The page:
BlackBerry missed BB10 shipment expectations by more than 20%. HTC missed profit expectations by more than 30%. Even Samsung missed profit expectations by 10%. This is starting to look ominous, even though each company has its own reasons for soggy spring numbers. Of course, Samsung’s profit miss is the biggest news item here — the company had lulled investors into complacency by beating expectations even during quarters when it did not have a brand new flagship phone in its product range. During the second quarter this year, Samsung had a brand new Galaxy S4 in its arsenal ramping up faster than any of its previous high-end phones, and its profit still missed expectations. HTC also had a brand new, well-reviewed model out during the spring quarter.
One likely problem here is that Samsung’s massive marketing spending has started eating into its profitability; Galaxy S4 channel sales hit 20 million units in record time partly because Samsung is spending so heavily to advertise it. This marketing blitz is damaging smaller vendors like BlackBerry and HTC, blighting their spring product launches.
The overall growth slowdown in demand is now looking like a real threat to phone vendors. IDC shocked the industry in June by declaring that European smartphone growth had plunged to just 12% during Q1 2013. Europe still makes up more than 20% of global high-end phone sales, so this is putting a damper on the entire industry. There is obviously now concern that European smartphone growth may have slipped further during the spring quarter.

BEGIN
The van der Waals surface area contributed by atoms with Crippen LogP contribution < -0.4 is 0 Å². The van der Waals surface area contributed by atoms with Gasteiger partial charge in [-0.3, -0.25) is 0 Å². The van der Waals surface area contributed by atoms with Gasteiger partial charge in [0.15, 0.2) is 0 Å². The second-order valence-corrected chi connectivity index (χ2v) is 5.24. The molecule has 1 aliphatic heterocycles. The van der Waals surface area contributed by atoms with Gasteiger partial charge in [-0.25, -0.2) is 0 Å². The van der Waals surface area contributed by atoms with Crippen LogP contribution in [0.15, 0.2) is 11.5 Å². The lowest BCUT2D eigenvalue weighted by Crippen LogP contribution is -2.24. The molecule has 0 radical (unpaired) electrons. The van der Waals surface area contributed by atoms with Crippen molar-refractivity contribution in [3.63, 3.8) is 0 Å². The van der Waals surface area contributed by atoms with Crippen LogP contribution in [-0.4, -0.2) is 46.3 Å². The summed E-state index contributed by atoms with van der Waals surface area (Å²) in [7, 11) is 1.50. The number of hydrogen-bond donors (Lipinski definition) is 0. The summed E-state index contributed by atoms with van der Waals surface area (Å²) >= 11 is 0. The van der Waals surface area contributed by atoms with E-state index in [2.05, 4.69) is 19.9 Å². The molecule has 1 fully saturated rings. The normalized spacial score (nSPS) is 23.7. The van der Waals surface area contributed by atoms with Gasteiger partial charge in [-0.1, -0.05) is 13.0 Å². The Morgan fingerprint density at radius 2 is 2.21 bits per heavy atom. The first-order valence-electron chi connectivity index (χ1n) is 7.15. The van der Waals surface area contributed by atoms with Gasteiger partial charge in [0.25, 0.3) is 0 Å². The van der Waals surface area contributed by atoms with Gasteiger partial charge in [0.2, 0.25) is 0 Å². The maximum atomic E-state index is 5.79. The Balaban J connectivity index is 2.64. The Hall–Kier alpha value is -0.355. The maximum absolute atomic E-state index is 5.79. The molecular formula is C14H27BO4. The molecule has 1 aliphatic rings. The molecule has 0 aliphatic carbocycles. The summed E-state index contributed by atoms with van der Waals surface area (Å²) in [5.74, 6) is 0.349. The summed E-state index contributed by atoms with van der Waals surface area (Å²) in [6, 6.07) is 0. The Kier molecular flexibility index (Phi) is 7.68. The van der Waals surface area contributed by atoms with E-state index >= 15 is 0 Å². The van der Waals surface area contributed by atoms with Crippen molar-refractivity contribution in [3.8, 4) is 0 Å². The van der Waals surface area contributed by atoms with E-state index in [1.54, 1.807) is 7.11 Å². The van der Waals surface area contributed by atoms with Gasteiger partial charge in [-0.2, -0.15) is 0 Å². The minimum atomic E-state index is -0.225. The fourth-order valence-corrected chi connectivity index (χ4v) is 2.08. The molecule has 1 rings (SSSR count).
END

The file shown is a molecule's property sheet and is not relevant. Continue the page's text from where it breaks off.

Nokia and Apple’s numbers for the spring quarter are going to be scrutinized intensely. Nokia’s cheap 500-series Lumia phones may have dodged the high-end slowdown, but there is reason to suspect that the 900-series tanked during the spring quarter, dragging down the ASP of Nokia’s smartphone unit. Apple was already struggling with sluggish volume growth of its borderline boring iPhone 5 during the March quarter.
The iPhone sales figure in the June quarter is going to tell us a lot about the state of the high-end smartphone market — did the Galaxy S 4 launch suck the oxygen out of the crowded room?